Anti-Vax Org Says Famous Vaccinologist Has Conflict of Interest with Pfizer

Children’s Health Defense, an American nonprofit anti-vaccination group, published an article last week about a vaccinologist who was formerly a paid Pfizer consultant. 

The article said that Dr. Kathryn Edwards, a well-known vaccinologist who served on the data monitoring committee charged with ensuring the safety and efficacy of the Pfizer-BioNTech Covid vaccine, previously worked as a paid consultant and advisor to Pfizer.

Children’s Health Defense is an anti-vaccine group led by Robert F. Kennedy Jr. The organization and its online platform were responsible for spreading misinformation about vaccinations according to studies conducted by experts in the journal Vaccine. 

The report in the journal Vaccine was the first to study anti-vaccine advertisements in Facebook’s advertising archive.

It found that there were two anti-vax groups mainly responsible for the majority of Facebook advertisements spreading misinformation about vaccines. Children’s Health Defense was previously named the World Mercury Project and was one of the two organizations found to be funding misinformation online about vaccinations.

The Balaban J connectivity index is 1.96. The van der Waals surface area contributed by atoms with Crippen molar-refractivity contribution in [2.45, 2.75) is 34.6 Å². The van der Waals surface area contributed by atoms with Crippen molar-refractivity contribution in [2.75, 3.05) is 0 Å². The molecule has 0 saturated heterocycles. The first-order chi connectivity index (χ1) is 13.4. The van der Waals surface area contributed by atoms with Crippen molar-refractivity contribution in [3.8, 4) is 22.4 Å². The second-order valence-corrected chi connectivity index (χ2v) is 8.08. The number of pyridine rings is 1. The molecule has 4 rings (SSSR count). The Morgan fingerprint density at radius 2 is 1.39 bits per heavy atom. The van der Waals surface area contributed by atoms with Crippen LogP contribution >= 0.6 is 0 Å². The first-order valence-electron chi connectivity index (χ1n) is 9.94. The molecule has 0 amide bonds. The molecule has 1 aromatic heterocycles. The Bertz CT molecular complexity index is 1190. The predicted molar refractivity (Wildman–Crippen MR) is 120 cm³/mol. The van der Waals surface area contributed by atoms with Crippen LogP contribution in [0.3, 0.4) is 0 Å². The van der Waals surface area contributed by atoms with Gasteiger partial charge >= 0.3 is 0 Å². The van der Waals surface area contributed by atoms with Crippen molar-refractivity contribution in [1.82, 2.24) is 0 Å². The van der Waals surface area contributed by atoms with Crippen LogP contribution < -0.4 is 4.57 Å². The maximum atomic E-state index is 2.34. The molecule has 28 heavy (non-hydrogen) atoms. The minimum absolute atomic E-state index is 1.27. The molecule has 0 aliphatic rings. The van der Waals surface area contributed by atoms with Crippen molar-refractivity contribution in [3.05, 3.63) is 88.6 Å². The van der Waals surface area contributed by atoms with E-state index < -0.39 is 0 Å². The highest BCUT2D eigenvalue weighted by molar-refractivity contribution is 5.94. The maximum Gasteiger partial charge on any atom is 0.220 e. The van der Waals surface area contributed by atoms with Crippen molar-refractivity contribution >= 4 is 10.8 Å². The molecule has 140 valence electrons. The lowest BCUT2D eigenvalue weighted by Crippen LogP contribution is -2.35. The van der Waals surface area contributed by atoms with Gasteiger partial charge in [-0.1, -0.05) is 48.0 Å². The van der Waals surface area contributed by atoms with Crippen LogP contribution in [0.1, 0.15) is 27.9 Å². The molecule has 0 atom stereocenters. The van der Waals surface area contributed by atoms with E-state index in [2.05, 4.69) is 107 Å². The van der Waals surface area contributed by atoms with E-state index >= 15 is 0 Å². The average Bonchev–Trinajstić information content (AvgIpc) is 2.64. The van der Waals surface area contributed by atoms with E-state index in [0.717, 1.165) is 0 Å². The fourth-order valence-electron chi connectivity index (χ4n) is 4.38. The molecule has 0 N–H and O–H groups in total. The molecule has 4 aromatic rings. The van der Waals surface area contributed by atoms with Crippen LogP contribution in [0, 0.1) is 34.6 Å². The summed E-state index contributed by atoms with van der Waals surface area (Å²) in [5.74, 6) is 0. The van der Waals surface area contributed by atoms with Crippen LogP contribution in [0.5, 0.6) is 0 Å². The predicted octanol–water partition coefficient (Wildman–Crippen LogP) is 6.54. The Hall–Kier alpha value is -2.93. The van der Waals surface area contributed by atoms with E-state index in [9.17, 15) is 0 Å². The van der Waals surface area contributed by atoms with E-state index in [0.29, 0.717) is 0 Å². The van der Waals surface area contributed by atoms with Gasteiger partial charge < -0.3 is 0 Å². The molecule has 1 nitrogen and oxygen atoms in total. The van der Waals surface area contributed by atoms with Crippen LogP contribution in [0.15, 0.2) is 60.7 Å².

Together with the Stop Mandatory Vaccination, the two organizations bought 54 percent of the anti-vaccine ads on Facebook, the study found.

The article published last week on Children’s Health Defense cited an episode of “The Highwire with Del Bigtree.” Bigtree is the CEO and founder of the anti-vaccination group Informed Consent Action Network. In the cited episode, Bigtree interviews his organization’s lead attorney, Aaron Siri.

Bigtree’s work as a public speaker and a recent influx of funding has made Bigtree, who has no medical training, one of the most prominent voices in the anti-vaccination movement.

Experts say that Bigtree’s reach and creation of an echo chamber among Highwire watchers are concerning. Bigtree weekly anti-vaccination broadcast grew to be popular. 

The court case referenced in the episode and later article in the Defender said Edwards served as an expert witness in a 2009 case “Hazlehurst v. Secretary, Department of Health & Human Services.” The defendant was a medical clinic in Tennessee that administered several childhood vaccines to Yates Hazlehurst in 2001. She testified that the vaccines Hazlehurst received “were not relevant or important” to Hazlehurst’s subsequent development of autism.

It is a common and controversial theory among anti-vaxxers that vaccines cause autism. 

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